Even so, people who watch the cast of Matthew Weiner’s brilliant tragicomedy-cum-high-end soap quaff their Martinis, Manhattans, and Old Fashioneds with some envy aren’t wrong. “Mad Men” is, in fact, about the final last gasp of an era. While there were many things about this old era we’re all better off without, it was also the last time people knew what an Old Fashioned was without being educated on the topic by Don Draper.

It’s not that people ever stopped drinking, it’s just they became more aware of the fact that alcohol was a drug they could use among many other drugs and the fact that it was also a food, of sorts, kind of got lost for about 30-40 years. In fact, let’s face it, at their booziest Don Draper and Roger Sterling might appreciate a well crafted beverage, but both of them would take Sterno if they had to.

This week’s drink is something I think Don and Roger would appreciate as it’s dry enough and boozy enough, but I think it might also appeal to Peggy Olson, Joan Harris and, perhaps most of all, the much maligned Betty Draper. It’s refreshing enough to help you relax on a hot New York State afternoon, boozy enough to forget your every dysfunction, and low-calorie enough not to knock you off your diet. Oh, and the name….

The White Lady

2 ounces London dry gin
1/2 ounce Cointreau or triple sec
1/2 ounce fresh lemon juice
1 egg white

Yeah, I know, egg white again. If you read me enough to get tired of reading that, then you know the drill already but here we go. We’re going to do what is known as a “dry shake” to emulsify the egg, which we’re going to combine with the gin, orange liqueur and lemon juice in a cocktail shaker by, obviously, shaking it a bit. We’re then going to add what we moderns might refer to as “a buttload” of ice and then we’re going to shake it again.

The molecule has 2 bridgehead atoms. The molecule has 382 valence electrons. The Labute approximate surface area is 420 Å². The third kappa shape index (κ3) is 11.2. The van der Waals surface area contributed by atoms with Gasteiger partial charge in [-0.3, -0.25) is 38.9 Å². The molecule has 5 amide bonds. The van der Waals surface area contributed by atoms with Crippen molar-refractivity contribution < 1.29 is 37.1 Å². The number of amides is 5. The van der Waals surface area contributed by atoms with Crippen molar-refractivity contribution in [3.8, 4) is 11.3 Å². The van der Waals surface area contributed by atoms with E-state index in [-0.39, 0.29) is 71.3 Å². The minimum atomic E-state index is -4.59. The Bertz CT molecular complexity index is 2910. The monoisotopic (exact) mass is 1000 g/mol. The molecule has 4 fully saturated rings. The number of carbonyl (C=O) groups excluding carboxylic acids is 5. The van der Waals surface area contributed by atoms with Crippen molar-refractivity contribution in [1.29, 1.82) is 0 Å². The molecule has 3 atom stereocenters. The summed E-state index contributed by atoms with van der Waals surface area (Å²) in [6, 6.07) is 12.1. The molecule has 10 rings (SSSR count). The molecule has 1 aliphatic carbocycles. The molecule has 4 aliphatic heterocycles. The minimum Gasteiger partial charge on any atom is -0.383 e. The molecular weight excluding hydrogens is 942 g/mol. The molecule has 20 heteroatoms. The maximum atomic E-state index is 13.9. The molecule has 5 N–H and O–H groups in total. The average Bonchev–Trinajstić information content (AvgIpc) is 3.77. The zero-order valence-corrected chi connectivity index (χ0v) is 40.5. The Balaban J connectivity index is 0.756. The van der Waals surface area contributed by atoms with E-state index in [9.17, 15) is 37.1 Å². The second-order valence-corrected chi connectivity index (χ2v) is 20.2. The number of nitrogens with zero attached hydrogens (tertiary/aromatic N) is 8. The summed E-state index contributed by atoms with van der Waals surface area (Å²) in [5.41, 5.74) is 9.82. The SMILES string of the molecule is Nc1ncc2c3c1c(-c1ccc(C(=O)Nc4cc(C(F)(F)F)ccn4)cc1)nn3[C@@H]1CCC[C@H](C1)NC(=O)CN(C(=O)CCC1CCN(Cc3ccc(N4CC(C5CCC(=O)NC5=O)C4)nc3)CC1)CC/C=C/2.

Next, we’ll strain it into a cocktail glass and we’ll toast, I imagine, Betty Draper. We will attempt to politely avoid any racial connotations, but we will fail.

***
Yes, while the White Lady’s name might put you in mind of a Dave Chappelle routine if you say it with a certain cadence, the drink itself really is pure elegance. This is a very dry drink and very tart too, but the egg white smoothes everything over far better than any “Mad Men” character attempting to paper over a sticky emotional situation. Yeah, I know I’ve sung this eggy song before, but it’s really true.

I tried this drink with three different gins and two orange liqueurs and all were, in their own way, aces. Bombay Dry Gin and Cointreau was archly classic, a bit understated. Switching to sweeter triple sec took off every sharp edge for a mellower concoction. No. 3 London Dry Gin with Cointreau put the Juniper and citrus peel flavors of a class dry gin forward in a way I really liked. Cointreau with Plymouth Gin, however, produced a shockingly disappointing result. Something just didn’t blend right there. Keep your gin dry and Londony…though Hendricks, which is actually from Scotland, might possibly work very well with this. (If anyone out there tries that, please drop me a line like a good little reader, okay?)

That’s it. I could lie and tell you all I’ll be seeing “Mad  Men” on its first broadcast with you all on Sunday night, but I’ll actually be enjoying the tale end of the Turner Classic Movies annual film festival right around then. The hope is I’ll find a way to unite my passions for cinema and cocktails there. Stay tuned!

  

Drink of the Week: The Last Word